The issue of informed consent in relation to such projects is also raised in a recent article by a group of experts specifically interested in fostering public engagement on the environmental release of genetically modified organisms intended to alter wild species. They point to the “unknown risks” involved in GM mosquito releases and directly accuse Oxitec of failing both to adequately assess and properly consult on those risks:
“Given that ‘around 5 per cent or less’ of the GM mosquito population was expected to survive, shouldn’t Oxitec have made plans to assess the risk of gene transfer to wild populations during their initial trials? And shouldn’t the Brazilian government have required such an assessment as part of the regulatory approval process, given their awareness of the risk?
“Instead, with approval from Brazilian authorities, Oxitec released nearly half a million GM mosquitoes every week into shared environments in Jacobina over a two-year period from 2013 to 2015. This was done without the benefit of adequate risk assessment and without proper public consultation.”
But like Oxitec, Dr Capurro argues that neither the survival nor the gene transfer are of any concern. They say the genes transferred by the Oxitec mosquitoes to their surviving offspring are not transgenic. They also claim that as OX513A mosquitoes are a laboratory strain, their offspring will be less fit for survival in the wild, and both attack the Powell et al paper’s claim that the offspring may instead have “hybrid vigour” as mere speculation. But their claims about the impact of gene transfer to wild populations are equally speculative. They’re based on assumptions, not evidence.
Despite this, Oxitec has filed a complaint about the paper with the journal, Scientific Reports. On 17 September, the journal added an editor’s note to the study, promising “a further editorial response” to criticisms raised about the conclusions.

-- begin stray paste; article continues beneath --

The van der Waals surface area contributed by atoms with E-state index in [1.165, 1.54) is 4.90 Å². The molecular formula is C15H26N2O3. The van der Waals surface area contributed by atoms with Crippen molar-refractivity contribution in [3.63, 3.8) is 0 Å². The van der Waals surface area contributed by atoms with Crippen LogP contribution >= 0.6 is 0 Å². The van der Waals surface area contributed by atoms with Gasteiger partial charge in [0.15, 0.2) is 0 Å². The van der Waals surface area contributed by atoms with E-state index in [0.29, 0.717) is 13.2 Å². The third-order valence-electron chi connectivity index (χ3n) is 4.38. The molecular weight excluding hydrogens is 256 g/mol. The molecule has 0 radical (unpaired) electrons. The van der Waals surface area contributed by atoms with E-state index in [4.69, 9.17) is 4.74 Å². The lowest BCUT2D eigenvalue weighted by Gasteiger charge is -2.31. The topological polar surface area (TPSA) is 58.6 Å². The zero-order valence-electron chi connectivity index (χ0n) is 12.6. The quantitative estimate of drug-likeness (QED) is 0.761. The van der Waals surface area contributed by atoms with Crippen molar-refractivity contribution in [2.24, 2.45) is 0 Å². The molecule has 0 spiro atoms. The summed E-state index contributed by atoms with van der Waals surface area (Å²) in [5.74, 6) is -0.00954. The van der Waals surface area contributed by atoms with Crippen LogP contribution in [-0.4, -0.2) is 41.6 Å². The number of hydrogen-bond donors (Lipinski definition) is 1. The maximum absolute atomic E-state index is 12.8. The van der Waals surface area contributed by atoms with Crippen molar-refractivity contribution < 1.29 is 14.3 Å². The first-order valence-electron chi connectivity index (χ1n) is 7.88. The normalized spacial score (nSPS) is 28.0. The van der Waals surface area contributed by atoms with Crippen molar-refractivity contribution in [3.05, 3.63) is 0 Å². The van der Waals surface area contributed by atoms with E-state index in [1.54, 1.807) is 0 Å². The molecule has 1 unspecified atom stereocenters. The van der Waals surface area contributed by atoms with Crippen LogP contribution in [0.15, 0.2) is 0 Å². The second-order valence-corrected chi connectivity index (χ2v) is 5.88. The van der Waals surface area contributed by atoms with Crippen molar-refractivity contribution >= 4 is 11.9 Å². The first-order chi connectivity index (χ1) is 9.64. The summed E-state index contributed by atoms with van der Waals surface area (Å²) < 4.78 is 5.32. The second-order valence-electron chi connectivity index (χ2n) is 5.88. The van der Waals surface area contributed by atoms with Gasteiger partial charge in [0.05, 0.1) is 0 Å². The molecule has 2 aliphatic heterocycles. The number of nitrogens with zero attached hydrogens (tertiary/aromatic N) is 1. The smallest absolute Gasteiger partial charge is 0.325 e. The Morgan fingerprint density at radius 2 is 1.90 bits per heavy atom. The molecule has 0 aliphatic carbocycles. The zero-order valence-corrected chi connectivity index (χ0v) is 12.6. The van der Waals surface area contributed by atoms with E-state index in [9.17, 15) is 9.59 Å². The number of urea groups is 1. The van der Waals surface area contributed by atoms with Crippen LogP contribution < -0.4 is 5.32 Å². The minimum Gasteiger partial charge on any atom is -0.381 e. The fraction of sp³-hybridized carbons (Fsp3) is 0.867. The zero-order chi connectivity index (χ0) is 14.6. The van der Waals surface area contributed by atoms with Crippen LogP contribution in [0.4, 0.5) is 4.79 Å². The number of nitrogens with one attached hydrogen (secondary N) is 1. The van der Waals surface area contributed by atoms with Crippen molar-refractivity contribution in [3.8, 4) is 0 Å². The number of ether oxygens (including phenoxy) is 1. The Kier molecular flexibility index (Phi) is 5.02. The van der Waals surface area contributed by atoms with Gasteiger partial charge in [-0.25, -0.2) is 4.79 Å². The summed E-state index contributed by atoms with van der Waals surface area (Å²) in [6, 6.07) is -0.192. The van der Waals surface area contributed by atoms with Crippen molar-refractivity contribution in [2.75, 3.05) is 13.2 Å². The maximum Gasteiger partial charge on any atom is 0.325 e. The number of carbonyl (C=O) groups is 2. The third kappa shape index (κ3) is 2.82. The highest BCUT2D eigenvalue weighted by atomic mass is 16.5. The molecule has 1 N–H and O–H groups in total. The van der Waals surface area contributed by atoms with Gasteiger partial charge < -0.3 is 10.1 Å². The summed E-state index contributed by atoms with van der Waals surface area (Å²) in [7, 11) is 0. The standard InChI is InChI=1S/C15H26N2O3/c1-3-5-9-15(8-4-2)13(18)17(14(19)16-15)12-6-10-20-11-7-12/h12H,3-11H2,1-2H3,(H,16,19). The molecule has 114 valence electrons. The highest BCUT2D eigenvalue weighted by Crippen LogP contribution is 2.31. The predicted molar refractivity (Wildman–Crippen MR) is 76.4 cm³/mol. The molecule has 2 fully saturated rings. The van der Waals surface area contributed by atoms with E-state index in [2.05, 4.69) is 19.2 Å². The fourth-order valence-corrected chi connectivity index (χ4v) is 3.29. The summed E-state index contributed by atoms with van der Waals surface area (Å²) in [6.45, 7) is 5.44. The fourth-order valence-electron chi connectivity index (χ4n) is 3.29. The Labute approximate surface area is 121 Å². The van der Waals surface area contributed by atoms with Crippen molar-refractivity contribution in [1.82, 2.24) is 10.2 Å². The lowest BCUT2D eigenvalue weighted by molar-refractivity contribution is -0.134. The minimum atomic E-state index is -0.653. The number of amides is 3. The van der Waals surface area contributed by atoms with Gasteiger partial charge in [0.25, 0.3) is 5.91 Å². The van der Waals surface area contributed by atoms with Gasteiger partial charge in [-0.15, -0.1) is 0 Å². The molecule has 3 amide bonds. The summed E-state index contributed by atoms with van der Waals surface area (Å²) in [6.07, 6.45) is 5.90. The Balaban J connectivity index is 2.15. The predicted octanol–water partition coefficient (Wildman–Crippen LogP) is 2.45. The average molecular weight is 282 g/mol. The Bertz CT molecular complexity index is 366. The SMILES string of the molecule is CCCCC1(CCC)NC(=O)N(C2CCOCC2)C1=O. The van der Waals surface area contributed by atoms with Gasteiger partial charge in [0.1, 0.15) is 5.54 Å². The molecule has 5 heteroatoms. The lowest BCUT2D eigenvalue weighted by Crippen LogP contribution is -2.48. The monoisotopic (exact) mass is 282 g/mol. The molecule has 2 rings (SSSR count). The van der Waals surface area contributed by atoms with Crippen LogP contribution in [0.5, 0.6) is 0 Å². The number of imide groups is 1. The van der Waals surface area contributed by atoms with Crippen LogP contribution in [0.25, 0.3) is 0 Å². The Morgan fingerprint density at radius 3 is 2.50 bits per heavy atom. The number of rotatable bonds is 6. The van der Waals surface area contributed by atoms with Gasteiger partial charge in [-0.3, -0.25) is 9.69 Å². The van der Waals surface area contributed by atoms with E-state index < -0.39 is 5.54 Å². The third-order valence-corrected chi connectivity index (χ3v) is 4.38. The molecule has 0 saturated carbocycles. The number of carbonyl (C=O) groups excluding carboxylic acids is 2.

Powell told Science magazine that he stands by the validity of the paper’s data and analysis. He said the paper clearly states that the effects of DNA spread from the Oxitec strain aren’t known and it raises some possible consequences without claiming that they’ve been proven. And indeed, the wording of the paper does seem to be far more cautious than Powell’s critics imply, e.g. “Thus, Jacobina Ae. aegypti are now a mix of three populations. It is *unclear* how this *may* affect disease transmission or affect other efforts to control these dangerous vectors” (our emphases).
We suspect that if the GM mosquito developers’ interests were not involved, objections to Powell et al’s paper would have been far less strident. We are particularly baffled by the extremity of the demands for retraction of the paper, rather than the more proportionate and customary approach, which is to request the journal to publish a correction or clarification. No one has produced any evidence that the Powell paper meets any of the proper criteria for the retraction of a study. These are unreliable findings (involving misconduct or honest error), redundant publication, plagiarism, and unethical research.
The criteria for retraction do not include “failure to further qualify an already qualified hypothetical statement” or “upsetting a GMO developer company and those affiliated with it”. So if the paper does end up being retracted, someone is going to have to come up with some creative reasoning as to why.
In the meantime, the concerns are unlikely to go away about how adequately the uncertainties around these GMO releases are being explored and disclosed, and the extent to which those affected by these experimental releases are being involved in the decision-making about them.
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Copyright © GMWatchGMWatch, 2019